16 Feb 16. It is too involved a story to explain how I got to this point, but I became aware of a new program over the weekend dedicated to editing RAW images. For those of you who do not know what a RAW digital image is, just stop here and go look at the image. What I have to write today will not be of interest. For those of you who are familiar with the RAW format, please give Raw Therapee a look; you can find it here. I spent some time with it over the weekend and was most impressed; at first look I would say it is an order of magnitude more capable than anything from Adobe!! More importantly, it is a cross platform, open source program originally developed for Linux, much like GIMP. That makes it free of cost and of virus impact. You will need to download the official documentation found here and likely as well the papers found here under articles and tutorials. In as much as this is a very capable piece of software, the learning curve, at least at this point in my study, is somewhat steep. However, from what I've seen so far, it is well worth the effort. This software can read all the RAW formats, and gives you amazing control on their editing. If you are shooting in RAW, or might be considering doing such, do yourself a favor and check this out. You can also edit jpeg files with the program but of course, being jpegs, you are limited by that format in what you can do. After looking over this article on infrared, one of my favorite B&W forms, I knew I had to master Raw Therapee! I've played around with several faux IR programs, but none of them come even close to what Raw Therapee is apparently capable of producing. I was going to share with you a file I converted last year to B&W in an attempt to imitate IR, but decided to hold off on it until I could redo it with the new program and then share them both at the same time for comparative purposes. So instead you are getting a B&W of a spiny sea urchin which I took at the Seattle Aquarium. I'm sure everyone has seen a photo of a sea urchin before, but perhaps, like me, the pictures you've seen have not shown the filamentous tube feet (tubularia) with which the animal moves itself. Approaching 90 feet down in Puget Sound, this is how the urchin would look.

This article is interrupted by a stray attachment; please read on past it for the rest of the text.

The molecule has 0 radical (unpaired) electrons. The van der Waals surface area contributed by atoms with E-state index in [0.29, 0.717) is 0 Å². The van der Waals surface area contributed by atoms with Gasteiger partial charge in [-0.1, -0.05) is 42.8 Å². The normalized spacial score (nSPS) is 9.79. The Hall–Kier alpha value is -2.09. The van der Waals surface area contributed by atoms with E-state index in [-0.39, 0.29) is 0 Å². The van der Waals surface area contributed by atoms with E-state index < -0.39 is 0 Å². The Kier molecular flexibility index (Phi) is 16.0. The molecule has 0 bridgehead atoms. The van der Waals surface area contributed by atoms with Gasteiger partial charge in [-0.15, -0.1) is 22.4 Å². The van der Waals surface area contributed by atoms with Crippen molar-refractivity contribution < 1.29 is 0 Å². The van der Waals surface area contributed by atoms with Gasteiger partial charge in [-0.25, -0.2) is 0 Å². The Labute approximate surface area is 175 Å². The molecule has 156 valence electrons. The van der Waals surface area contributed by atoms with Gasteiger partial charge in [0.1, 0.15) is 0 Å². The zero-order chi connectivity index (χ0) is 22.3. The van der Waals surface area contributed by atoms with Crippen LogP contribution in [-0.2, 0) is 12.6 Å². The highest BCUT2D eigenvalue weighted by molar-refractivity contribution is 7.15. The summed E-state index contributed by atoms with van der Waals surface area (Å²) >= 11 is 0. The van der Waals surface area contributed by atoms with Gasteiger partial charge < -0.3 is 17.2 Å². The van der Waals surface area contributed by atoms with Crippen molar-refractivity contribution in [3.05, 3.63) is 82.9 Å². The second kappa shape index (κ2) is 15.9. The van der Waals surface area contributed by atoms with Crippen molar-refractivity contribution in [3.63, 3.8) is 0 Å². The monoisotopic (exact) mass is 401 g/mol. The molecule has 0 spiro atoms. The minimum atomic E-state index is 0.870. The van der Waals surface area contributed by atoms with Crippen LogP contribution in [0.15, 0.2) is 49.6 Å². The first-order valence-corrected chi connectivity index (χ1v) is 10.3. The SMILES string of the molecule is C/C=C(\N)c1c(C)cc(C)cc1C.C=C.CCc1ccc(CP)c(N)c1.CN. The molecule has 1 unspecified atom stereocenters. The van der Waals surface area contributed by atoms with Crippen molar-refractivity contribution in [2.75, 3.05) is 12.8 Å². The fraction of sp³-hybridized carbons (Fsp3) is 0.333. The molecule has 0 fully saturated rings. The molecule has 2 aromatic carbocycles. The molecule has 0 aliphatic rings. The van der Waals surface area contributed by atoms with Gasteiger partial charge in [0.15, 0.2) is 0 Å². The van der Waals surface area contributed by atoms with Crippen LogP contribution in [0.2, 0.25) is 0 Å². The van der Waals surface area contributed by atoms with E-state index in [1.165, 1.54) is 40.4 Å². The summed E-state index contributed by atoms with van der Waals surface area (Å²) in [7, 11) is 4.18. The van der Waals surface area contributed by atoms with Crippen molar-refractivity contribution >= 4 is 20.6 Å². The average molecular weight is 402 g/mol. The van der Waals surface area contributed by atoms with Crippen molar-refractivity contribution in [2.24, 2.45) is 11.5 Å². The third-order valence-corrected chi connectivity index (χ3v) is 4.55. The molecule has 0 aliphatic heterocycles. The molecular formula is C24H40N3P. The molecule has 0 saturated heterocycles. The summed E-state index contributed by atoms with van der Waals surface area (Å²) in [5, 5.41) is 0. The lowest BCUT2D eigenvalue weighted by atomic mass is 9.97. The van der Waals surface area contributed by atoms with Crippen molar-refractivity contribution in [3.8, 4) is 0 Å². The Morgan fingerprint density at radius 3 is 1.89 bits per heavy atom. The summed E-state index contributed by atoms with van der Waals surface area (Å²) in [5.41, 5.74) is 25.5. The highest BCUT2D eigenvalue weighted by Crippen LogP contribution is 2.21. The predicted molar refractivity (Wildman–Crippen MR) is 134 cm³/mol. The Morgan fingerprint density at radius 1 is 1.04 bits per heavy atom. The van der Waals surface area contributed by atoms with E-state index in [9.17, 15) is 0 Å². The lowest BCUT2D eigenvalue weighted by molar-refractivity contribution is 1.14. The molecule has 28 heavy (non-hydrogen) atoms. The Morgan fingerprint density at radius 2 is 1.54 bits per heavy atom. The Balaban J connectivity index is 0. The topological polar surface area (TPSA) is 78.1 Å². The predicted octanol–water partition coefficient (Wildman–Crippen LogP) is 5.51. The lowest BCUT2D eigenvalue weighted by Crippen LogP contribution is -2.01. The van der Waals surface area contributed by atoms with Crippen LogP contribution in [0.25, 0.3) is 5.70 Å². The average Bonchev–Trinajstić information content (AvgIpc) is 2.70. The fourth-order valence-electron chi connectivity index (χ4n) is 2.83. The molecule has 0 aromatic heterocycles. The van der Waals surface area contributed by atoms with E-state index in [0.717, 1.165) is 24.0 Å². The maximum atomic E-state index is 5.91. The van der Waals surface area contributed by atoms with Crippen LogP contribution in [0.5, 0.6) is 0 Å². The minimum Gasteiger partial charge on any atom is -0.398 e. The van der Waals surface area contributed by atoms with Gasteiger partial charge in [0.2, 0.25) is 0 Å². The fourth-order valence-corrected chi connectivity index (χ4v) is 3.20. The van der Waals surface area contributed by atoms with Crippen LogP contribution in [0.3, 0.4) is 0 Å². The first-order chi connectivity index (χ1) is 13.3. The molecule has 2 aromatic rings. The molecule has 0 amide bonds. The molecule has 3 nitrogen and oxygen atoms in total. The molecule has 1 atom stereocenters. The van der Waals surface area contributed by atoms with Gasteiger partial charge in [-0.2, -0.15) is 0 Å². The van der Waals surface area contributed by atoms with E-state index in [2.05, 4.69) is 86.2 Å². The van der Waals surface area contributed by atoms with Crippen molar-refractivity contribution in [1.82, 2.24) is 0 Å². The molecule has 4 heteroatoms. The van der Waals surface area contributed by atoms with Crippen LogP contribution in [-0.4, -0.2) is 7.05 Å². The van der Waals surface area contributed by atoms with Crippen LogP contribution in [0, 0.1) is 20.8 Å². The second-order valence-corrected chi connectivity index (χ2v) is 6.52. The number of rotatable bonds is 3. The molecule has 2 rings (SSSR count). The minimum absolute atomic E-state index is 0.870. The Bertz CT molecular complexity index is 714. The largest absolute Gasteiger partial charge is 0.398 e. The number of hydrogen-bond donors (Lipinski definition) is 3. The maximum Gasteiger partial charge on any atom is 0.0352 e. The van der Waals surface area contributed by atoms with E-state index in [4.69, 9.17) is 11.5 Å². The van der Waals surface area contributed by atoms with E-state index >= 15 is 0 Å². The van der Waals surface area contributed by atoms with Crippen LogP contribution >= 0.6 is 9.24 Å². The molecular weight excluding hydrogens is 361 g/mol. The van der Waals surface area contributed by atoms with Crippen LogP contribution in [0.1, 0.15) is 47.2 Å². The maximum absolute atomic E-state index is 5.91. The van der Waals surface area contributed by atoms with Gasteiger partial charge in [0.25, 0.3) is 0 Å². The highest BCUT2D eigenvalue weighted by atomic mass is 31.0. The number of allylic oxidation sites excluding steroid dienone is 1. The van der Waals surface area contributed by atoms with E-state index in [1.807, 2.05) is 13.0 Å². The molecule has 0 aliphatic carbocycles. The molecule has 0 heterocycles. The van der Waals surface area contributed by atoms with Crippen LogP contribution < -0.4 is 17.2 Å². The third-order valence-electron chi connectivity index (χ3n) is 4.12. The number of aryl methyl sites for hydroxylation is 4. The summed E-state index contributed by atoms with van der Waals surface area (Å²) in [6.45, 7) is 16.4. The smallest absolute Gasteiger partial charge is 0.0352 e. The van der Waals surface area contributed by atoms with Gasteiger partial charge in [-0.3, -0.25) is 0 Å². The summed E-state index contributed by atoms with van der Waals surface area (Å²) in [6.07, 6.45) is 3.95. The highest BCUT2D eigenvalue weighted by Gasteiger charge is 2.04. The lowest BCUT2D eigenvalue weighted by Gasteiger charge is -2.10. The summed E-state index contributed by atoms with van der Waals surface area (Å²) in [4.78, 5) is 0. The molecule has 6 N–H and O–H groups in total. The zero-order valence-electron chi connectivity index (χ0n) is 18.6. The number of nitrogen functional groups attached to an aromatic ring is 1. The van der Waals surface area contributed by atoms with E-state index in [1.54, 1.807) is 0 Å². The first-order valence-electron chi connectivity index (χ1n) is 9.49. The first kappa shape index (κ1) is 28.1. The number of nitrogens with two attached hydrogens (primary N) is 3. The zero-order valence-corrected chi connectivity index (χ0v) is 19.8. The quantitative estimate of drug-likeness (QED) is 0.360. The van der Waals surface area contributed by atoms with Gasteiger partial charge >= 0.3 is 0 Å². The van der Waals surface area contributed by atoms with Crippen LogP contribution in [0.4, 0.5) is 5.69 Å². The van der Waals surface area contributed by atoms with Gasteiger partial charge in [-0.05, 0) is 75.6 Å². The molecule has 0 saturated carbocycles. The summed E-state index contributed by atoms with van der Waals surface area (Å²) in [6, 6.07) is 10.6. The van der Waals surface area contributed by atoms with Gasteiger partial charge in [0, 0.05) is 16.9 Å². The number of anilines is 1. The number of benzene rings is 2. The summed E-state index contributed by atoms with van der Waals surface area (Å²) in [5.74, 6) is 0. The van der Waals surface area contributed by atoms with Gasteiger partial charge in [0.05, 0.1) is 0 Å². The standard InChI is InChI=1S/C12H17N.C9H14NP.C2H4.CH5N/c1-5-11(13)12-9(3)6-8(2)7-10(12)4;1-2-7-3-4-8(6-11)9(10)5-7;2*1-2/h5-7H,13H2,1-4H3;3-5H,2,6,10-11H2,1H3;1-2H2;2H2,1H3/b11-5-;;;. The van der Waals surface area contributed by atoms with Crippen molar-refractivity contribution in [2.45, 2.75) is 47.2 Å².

The base image was cropped, converted to B&W, and that was it. Nikon D300s; 18 200; Aperture Priority; ISO 200, 1/60 sec @ f /11 with fill flash.